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Toby's Take: Paved Short Track Racers Making the Most of Opportunities in NASCAR

While dirt was the trendy proving ground for cultivating upcoming NASCAR talent, it appears that the paved short track world is starting to become the new favorite amongst NASCAR teams looking for driving talent.


hero image for Toby's Take: Paved Short Track Racers Making the Most of Opportunities in NASCAR

While most of the headlines coming out of Dover Motor Speedway will be centered around aero-blocking and Denny Hamlin winning his third race of the season after holding off Kyle Larson this past weekend, this week in Toby's Take, I wanted to talk about the shift in the path to the NASCAR National Series in recent years.

While local dirt trackers were a hot commodity in the NASCAR ladder system not all that long ago, as evidenced by the rise of Kyle Larson, Christopher Bell and others, it appears the pendulum is starting to swing back toward the local paved short track stars. Primarily, the racers that are dominating in the late model, super late model, and late model stock world.

A shining example of this is Carson Kvapil, the son of former NASCAR Craftsman Truck Series champion Travis Kvapil who saw his star rise exponentially on Saturday.

The 20-year-old held the lead heading into the final overtime restart in Saturday's NASCAR Xfinity Series race, and he held on to finish runner-up to Ryan Truex.

While Kvapil has impressed mightily for JR Motorsports in the zMAX CARS Tour ranks over the last few seasons, I think many expected there to be at least some sort of a learning curve for the young racer as he dipped his toes into the NASCAR National Series ranks this season.

If there has been a learning curve, it certainly hasn't been noticed to date as Kvapil finished fourth in his NASCAR Xfinity Series debut at Martinsville Speedway a few weeks ago, and he now has a career average finish of 3.0 after the runner-up effort at Dover on Saturday, where he led the race for 14 laps.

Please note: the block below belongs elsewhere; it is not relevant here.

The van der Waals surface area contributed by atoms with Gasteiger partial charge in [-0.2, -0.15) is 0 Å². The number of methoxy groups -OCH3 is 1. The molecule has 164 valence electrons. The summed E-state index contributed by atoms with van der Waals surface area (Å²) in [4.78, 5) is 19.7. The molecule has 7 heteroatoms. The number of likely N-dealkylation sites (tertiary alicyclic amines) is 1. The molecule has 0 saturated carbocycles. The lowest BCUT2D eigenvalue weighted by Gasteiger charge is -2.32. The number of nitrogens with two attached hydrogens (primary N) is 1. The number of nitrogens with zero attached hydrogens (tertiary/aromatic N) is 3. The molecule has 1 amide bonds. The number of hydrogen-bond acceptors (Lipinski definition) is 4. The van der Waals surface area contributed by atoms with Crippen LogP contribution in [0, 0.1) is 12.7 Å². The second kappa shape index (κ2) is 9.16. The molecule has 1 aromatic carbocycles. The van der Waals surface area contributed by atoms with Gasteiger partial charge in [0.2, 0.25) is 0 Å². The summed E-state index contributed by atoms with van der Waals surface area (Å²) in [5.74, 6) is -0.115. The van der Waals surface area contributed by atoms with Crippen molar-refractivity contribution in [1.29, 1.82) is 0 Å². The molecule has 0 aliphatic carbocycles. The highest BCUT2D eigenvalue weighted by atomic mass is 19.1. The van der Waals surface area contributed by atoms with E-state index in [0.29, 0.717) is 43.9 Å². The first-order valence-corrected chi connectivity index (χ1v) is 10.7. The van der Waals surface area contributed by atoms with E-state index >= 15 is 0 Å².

It's been an incredible start for Kvapil's NASCAR National Series career, but it's the continuation of a recent vision for JR Motorsports, which has been showcasing the abilities of local pavement short trackers in the NASCAR Xfinity Series.

Bubba Pollard, a local racing legend in the Super Late Model world, finally got his first career NASCAR Xfinity Series start at Richmond Raceway last month for JR Motorsports. The end result? The native of Senoia, Georgia came home with an emotional sixth-place run.

Obviously, with Dale Earnhardt Jr. making up part of the ownership group of the zMAX CARS Tour, there is a vested interested for Earnhardt to showcase the talents in the CARS Tour world, but JR Motorsports has been handing out opportunities to CARS Tour racers long before Dale Jr. was a co-owner of the series.

Prior to Pollard and Kvapil getting their big shots in the NASCAR Xfinity Series with JR Motorsports, the race team showed how important local short track talent can be as they promoted Josh Berry to the NASCAR Xfinity Series part-time in 2021, a season where Berry registered two victories.

A season later, Berry won three more races in the NASCAR Xfinity Series, and he made it into the Championship 4. Now, he's a rookie in the NASCAR Cup Series for Stewart-Haas Racing.

And this pavement circle track-inspired NASCAR driver roster doesn't stop at JR Motorsports.